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A statistical analysis of the Union midfield

Photo: Earl Gardner

The Union midfield has been called one of the weaker parts of the team this season. What does the data suggest though? Specifically, I wanted to answer two questions about the midfield: How does the midfield fare in terms of passing percentages? And are better midfield passing percentages associated with Union wins? The charts below, which contain data from the MLS chalkboard feature, represents season averages in games played through to the away game in Seattle on October 8.

Midfield passing numbers

An average of 132 passes per game is a solid number for a team’s midfield.

To put this number in context, the LA Galaxy midfield with Beckham and Juninho average exactly the same number of passes per game. In no way are the Union midfield struggling to make passes. In addition, the Galaxy midfield and Union midfield both average a passing percentage rate of 74 percent. In other words, the Union midfield completes, on average, 74 percent of their passes in a game. These are in no way worrying percentages, especially if we know they are on pace with the top team in the MLS.

Simply measuring successful passes and passing percentages can sometimes be deceiving, however. For example, teams can rack up a lot of successful passes by just passing the ball around in their own half. If such passing numbers do not translate into attacking play these passes are useless for a realistic overall sense of how successful a midfield may be.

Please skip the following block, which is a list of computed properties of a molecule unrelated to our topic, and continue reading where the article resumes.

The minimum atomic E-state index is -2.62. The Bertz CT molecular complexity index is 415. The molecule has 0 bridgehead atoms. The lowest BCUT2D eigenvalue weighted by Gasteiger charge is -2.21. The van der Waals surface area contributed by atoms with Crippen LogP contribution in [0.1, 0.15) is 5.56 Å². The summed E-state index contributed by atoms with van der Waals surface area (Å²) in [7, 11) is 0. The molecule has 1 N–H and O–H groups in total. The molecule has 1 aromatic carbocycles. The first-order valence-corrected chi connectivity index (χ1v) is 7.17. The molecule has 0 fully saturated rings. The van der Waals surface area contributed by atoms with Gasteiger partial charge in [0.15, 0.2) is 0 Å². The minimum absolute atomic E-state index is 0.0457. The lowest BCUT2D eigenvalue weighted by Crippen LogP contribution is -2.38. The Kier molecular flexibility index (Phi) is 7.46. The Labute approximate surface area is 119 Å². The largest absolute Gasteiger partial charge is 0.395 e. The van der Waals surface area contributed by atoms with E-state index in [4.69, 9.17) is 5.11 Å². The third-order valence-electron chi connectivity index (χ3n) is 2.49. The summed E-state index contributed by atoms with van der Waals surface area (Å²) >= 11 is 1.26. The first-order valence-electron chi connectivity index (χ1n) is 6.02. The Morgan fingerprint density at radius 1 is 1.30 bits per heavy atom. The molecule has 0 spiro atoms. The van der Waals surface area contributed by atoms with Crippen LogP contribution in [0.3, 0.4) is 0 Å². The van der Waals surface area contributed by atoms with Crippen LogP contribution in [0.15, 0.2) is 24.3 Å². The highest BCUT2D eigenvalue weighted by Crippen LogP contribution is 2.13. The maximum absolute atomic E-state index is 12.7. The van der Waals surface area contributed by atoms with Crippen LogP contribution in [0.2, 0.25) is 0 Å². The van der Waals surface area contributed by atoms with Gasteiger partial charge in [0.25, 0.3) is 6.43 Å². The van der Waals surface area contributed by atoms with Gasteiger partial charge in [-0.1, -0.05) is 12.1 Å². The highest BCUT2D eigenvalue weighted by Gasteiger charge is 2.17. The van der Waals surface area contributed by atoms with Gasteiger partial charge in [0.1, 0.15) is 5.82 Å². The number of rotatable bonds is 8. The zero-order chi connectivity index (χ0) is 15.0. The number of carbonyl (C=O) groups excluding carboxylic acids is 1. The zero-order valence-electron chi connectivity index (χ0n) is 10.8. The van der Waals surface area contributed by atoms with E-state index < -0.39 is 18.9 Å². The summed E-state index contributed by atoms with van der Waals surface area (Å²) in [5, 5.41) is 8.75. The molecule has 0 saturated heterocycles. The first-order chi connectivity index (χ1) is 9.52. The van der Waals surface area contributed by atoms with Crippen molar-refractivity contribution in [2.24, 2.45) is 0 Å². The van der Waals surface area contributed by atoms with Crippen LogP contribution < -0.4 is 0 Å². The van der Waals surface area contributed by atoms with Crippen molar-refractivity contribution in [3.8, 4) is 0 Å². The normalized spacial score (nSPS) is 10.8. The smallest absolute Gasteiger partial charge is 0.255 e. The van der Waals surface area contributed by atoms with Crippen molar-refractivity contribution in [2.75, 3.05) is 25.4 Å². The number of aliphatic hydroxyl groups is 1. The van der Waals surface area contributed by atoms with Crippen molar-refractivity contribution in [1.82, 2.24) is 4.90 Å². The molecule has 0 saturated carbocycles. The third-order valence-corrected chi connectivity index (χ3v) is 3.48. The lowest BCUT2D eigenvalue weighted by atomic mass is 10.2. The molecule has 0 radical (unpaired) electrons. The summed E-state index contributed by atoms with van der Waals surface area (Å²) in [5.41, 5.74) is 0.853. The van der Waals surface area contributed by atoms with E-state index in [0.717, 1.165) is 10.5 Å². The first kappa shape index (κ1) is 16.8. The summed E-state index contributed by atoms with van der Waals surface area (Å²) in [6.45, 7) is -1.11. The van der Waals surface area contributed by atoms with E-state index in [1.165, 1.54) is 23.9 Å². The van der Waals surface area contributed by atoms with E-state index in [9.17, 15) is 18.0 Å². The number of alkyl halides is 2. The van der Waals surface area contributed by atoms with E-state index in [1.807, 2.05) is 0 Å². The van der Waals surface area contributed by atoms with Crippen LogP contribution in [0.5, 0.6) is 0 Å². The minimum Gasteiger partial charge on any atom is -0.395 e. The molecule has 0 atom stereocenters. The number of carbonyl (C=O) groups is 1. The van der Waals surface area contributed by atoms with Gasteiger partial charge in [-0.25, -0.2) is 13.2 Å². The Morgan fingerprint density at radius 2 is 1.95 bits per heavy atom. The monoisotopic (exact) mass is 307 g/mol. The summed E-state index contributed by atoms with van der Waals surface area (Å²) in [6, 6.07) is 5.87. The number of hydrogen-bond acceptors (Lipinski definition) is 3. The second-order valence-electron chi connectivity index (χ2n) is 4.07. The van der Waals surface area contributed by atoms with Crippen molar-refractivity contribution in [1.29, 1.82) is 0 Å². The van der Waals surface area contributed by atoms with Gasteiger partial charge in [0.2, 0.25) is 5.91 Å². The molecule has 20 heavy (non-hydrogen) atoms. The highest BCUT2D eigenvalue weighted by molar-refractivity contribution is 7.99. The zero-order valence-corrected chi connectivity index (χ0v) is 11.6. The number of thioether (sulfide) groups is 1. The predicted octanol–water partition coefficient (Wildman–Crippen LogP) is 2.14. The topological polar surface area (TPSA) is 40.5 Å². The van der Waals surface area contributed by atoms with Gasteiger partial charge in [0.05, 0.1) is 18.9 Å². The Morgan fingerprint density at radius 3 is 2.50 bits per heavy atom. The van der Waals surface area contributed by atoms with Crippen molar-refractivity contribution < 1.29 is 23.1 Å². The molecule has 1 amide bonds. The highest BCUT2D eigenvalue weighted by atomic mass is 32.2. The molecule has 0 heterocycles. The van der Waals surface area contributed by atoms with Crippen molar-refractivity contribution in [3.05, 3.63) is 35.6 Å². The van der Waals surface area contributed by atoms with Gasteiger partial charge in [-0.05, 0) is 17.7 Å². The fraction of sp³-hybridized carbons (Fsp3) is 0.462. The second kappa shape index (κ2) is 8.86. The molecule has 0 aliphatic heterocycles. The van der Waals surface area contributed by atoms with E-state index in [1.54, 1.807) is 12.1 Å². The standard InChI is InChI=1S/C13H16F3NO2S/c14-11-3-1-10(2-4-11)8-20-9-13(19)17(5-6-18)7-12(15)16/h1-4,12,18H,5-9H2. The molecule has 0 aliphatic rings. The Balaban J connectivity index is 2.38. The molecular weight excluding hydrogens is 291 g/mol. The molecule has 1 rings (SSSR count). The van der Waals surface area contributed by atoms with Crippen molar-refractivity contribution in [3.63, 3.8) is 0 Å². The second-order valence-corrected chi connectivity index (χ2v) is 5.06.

Two statistics that are more indicative of the strength of play from the midfield are successful passes in the final third and passing percentage in the final third. Passes made in the attacking third of the field are more related to scoring and harder to complete. Therefore, we expect better teams to have better passing percentages and more successful passes in the final third of the field.

On average, the Union midfield completes 24 passes in the final third per game. Additionally, their final third passing accuracy percentage is 65 percent. The drop in completion rate from passing percentages over the entire field is expected—passes are harder to complete in the final third of the field. To place the Union’s numbers in context once again, the LA midfield completes an average of 29 passes in the final third and have a completion percentage of 62 percent. So, while the LA midfield completes more passes, they complete a lower percentage of them.

So, in answer to my first question—How does the midfield fare in terms of passing percentages?— in no way does the Union midfield struggle in their passing statistics. When we compare them to the strong LA midfield, the Union midfield hold their own.

Midfield numbers in relation to wins and losses

After I looked at these numbers, I still wasn’t satisfied. I wanted to know if the Union win and score more when their midfield plays better. In other words, do the passing numbers of the Union midfield affect the team’s ability to win games? Do the Union depend on their midfield to win games?

The first angle I took to analyze this question was to look at the passing percentage and final third passing percentage of the Union midfield in wins versus in losses. If the Union depended on their midfield to win, we would expect these percentages to be higher in wins than in losses. In actuality, the opposite has been true this season of overall passing percentage: the midfield completes 73 percent of their passes in wins, and 76 percent in losses.